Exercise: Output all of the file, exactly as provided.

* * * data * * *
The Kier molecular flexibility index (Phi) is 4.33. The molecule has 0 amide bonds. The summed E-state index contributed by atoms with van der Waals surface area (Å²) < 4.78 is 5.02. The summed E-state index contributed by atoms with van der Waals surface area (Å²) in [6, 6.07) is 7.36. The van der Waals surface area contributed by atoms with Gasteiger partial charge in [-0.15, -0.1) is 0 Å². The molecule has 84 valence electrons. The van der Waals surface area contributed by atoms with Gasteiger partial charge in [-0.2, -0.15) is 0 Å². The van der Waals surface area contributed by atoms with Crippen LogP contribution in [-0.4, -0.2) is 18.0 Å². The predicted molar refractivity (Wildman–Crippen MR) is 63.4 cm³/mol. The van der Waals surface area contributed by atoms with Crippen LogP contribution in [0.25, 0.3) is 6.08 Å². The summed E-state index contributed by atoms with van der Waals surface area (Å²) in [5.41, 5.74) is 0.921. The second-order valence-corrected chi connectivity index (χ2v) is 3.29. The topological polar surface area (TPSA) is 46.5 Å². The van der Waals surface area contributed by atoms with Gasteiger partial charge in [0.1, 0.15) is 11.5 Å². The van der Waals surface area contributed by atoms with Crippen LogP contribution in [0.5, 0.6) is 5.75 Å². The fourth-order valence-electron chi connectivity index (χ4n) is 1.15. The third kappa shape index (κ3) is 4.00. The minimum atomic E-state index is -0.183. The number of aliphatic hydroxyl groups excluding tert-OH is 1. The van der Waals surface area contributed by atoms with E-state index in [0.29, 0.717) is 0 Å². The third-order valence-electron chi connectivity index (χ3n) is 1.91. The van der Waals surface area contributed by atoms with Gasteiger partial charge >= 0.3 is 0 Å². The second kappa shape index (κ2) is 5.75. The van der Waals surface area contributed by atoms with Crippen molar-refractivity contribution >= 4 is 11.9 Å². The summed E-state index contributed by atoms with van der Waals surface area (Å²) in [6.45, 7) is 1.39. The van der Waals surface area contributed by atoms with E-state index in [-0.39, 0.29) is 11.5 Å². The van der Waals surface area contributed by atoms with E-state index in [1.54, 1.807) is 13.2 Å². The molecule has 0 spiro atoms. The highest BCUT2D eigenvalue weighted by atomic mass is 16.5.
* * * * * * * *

The Kier molecular flexibility index (Phi) is 4.33. The molecule has 0 amide bonds. The summed E-state index contributed by atoms with van der Waals surface area (Å²) < 4.78 is 5.02. The summed E-state index contributed by atoms with van der Waals surface area (Å²) in [6, 6.07) is 7.36. The van der Waals surface area contributed by atoms with Gasteiger partial charge in [-0.15, -0.1) is 0 Å². The molecule has 84 valence electrons. The van der Waals surface area contributed by atoms with Gasteiger partial charge in [-0.2, -0.15) is 0 Å². The van der Waals surface area contributed by atoms with Crippen LogP contribution in [-0.4, -0.2) is 18.0 Å². The predicted molar refractivity (Wildman–Crippen MR) is 63.4 cm³/mol. The van der Waals surface area contributed by atoms with Crippen LogP contribution in [0.25, 0.3) is 6.08 Å². The summed E-state index contributed by atoms with van der Waals surface area (Å²) in [5.41, 5.74) is 0.921. The second-order valence-corrected chi connectivity index (χ2v) is 3.29. The topological polar surface area (TPSA) is 46.5 Å². The van der Waals surface area contributed by atoms with Gasteiger partial charge in [0.1, 0.15) is 11.5 Å². The van der Waals surface area contributed by atoms with Crippen LogP contribution in [0.5, 0.6) is 5.75 Å². The fourth-order valence-electron chi connectivity index (χ4n) is 1.15. The third kappa shape index (κ3) is 4.00. The minimum atomic E-state index is -0.183. The number of aliphatic hydroxyl groups excluding tert-OH is 1. The van der Waals surface area contributed by atoms with E-state index in [0.29, 0.717) is 0 Å². The third-order valence-electron chi connectivity index (χ3n) is 1.91. The van der Waals surface area contributed by atoms with Gasteiger partial charge >= 0.3 is 0 Å². The second kappa shape index (κ2) is 5.75. The van der Waals surface area contributed by atoms with Crippen molar-refractivity contribution >= 4 is 11.9 Å². The summed E-state index contributed by atoms with van der Waals surface area (Å²) in [6.45, 7) is 1.39. The van der Waals surface area contributed by atoms with E-state index in [-0.39, 0.29) is 11.5 Å². The van der Waals surface area contributed by atoms with E-state index in [1.54, 1.807) is 13.2 Å². The molecule has 0 spiro atoms. The highest BCUT2D eigenvalue weighted by atomic mass is 16.5.